“Hey,” she says, opening the door.
She’s wearing a pair of pajama shorts and an oversized sweatshirt and socks, and with her glasses on and her hair pulled back, she looks like she could pass for being in college, maybe even high school.
“Sorry, are your parents home?” I ask.
“Shut up,” she mumbles, tucking a loose strand of dark hair behind her ear and taking a step back to invite me inside.
“Seriously though, how old are you?”
She eyes me, tilting her chin and narrowing her eyes like she does when she’s debating how to respond. “How old do you think I am?”
“I may not look very bright, but I do know better than to answer that question.”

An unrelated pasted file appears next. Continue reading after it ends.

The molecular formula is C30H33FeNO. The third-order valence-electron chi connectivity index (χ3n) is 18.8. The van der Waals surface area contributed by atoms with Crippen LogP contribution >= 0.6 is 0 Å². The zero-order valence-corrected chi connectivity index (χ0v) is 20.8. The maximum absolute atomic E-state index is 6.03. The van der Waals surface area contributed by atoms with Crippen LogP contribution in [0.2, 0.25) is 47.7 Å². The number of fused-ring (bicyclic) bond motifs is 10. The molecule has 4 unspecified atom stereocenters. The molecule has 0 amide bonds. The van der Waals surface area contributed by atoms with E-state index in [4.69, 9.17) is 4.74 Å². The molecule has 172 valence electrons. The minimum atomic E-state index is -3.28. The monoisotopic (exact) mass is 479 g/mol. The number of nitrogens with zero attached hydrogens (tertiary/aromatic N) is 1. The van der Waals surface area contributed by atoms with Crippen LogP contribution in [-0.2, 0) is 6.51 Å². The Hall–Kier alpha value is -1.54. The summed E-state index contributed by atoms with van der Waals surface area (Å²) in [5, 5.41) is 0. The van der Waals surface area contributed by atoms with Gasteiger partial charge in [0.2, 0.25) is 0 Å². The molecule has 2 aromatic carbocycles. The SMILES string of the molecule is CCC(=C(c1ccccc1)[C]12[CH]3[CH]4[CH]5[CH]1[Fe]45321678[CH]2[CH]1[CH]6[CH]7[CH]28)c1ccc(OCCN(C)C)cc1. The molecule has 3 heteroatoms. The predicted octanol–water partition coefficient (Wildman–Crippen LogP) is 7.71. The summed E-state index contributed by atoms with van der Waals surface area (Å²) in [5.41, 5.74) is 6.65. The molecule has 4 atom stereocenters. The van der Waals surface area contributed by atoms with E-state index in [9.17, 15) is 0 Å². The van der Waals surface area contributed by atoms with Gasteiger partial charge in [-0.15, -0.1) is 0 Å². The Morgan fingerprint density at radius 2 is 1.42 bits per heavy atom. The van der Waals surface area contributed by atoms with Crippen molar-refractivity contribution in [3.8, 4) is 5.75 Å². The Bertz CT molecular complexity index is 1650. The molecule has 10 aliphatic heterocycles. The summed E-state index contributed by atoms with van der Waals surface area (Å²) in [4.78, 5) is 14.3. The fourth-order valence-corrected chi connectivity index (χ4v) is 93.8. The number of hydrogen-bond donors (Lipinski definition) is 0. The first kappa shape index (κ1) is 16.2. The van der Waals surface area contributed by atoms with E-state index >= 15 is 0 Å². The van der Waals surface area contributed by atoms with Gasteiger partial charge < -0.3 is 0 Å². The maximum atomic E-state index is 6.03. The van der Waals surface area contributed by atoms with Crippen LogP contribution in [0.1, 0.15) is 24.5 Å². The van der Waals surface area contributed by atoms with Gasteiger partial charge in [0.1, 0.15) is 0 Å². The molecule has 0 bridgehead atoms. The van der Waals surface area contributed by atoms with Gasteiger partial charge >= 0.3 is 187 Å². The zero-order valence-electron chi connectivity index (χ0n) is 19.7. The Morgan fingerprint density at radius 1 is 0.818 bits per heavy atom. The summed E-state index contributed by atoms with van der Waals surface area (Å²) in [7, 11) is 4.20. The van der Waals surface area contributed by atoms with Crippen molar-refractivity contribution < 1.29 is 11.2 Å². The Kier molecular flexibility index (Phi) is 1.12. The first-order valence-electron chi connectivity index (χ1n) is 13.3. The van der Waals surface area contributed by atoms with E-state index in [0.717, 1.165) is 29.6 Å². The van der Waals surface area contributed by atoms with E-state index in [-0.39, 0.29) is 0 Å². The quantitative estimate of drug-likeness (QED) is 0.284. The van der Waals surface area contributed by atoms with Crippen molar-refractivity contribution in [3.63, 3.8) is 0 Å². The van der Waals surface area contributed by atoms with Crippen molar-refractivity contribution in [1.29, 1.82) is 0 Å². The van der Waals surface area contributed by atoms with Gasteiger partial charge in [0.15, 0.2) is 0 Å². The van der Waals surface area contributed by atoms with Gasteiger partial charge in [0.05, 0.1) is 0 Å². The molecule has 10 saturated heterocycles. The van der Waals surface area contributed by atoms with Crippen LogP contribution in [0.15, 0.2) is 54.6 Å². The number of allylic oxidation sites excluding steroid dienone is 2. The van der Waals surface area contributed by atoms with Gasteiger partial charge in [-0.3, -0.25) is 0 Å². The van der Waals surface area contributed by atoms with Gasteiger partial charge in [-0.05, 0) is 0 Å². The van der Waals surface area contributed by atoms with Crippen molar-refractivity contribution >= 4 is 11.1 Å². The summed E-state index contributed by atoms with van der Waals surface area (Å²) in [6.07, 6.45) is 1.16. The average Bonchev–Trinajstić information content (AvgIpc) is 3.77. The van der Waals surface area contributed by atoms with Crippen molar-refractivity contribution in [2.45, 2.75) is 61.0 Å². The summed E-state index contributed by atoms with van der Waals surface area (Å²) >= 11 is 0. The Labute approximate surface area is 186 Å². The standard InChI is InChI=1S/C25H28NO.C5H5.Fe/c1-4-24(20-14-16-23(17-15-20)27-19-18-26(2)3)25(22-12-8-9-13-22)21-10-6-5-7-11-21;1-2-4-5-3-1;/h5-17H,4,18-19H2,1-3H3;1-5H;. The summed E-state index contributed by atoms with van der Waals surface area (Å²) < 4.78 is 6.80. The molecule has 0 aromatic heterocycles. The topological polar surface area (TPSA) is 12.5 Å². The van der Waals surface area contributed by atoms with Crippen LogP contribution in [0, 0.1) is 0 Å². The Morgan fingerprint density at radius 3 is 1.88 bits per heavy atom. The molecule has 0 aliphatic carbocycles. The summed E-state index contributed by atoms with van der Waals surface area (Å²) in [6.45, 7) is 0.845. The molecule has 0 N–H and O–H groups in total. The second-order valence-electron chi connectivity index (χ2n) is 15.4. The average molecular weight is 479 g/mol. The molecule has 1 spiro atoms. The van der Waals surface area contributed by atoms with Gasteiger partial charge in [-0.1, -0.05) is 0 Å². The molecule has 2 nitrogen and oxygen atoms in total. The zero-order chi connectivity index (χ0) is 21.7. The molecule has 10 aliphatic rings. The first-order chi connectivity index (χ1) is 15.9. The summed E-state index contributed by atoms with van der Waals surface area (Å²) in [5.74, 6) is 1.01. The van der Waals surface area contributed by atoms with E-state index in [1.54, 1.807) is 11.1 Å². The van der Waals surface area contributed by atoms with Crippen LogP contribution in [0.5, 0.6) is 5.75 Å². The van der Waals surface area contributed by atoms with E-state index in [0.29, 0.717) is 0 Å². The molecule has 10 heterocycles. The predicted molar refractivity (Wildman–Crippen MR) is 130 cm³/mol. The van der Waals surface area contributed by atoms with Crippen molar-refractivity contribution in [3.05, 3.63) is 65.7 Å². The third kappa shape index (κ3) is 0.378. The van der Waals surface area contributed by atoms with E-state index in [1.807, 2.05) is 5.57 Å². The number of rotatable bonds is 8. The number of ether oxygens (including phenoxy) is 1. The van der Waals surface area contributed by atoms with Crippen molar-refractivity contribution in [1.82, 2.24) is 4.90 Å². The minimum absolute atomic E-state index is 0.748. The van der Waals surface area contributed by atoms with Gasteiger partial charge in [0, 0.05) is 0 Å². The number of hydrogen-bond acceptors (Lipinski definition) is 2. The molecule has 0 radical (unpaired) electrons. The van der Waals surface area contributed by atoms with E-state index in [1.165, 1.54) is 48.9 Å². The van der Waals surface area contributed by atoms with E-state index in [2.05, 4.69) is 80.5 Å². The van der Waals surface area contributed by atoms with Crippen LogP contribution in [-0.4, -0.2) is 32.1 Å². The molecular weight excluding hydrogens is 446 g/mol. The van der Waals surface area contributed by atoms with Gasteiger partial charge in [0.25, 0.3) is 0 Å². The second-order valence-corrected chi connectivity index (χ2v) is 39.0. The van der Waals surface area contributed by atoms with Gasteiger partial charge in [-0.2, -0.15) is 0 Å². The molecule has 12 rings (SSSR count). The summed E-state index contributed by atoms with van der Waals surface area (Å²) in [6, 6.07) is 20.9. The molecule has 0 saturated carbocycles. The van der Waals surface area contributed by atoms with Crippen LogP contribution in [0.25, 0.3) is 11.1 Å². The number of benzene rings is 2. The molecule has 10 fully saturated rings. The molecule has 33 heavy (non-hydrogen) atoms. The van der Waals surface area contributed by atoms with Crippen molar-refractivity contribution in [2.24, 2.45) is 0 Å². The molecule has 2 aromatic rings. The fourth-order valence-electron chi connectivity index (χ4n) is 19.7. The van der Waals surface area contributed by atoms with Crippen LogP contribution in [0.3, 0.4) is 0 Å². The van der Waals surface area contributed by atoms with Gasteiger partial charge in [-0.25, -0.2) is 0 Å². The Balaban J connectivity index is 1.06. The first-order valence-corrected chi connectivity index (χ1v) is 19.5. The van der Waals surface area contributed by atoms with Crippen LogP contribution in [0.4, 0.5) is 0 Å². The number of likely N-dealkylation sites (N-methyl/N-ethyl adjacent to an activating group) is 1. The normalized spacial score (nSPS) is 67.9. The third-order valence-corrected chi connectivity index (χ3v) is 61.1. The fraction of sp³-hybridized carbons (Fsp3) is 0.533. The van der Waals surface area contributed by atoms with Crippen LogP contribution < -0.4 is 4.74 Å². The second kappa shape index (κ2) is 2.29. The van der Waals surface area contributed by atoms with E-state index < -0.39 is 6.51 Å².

“Are you sure?” she asks. “’Cause you did just ask me how old I am and I’m pretty certain there’s a golden rule about asking a woman that question.”
“Unspoken rule. Common sense…”
“I’m thirty,” I volunteer.
“Twenty-seven,” she says.
“I bet you still get carded.”
“I bet you don’t.” Ella smiles as I cry out with feigned offense at her insult.
“What are you doing tonight?” I ask.
“Making a mess of my living room.” Ella’s shoulders sag with her response. She leads me into the family room where the built-in shelves that line each side of her fireplace are sitting bare, the contents scattered around her living room.
“You prefer that just-robbed look?”
“I was rearranging some things,” she says.
“Why? It looked good before.” I look around, realizing it wasn’t just those shelves she cleared. The couches have been moved, and the bookshelf on the far wall has been cleared. “If you were bored, you should have come over. I have lots of stuff that needs organized.”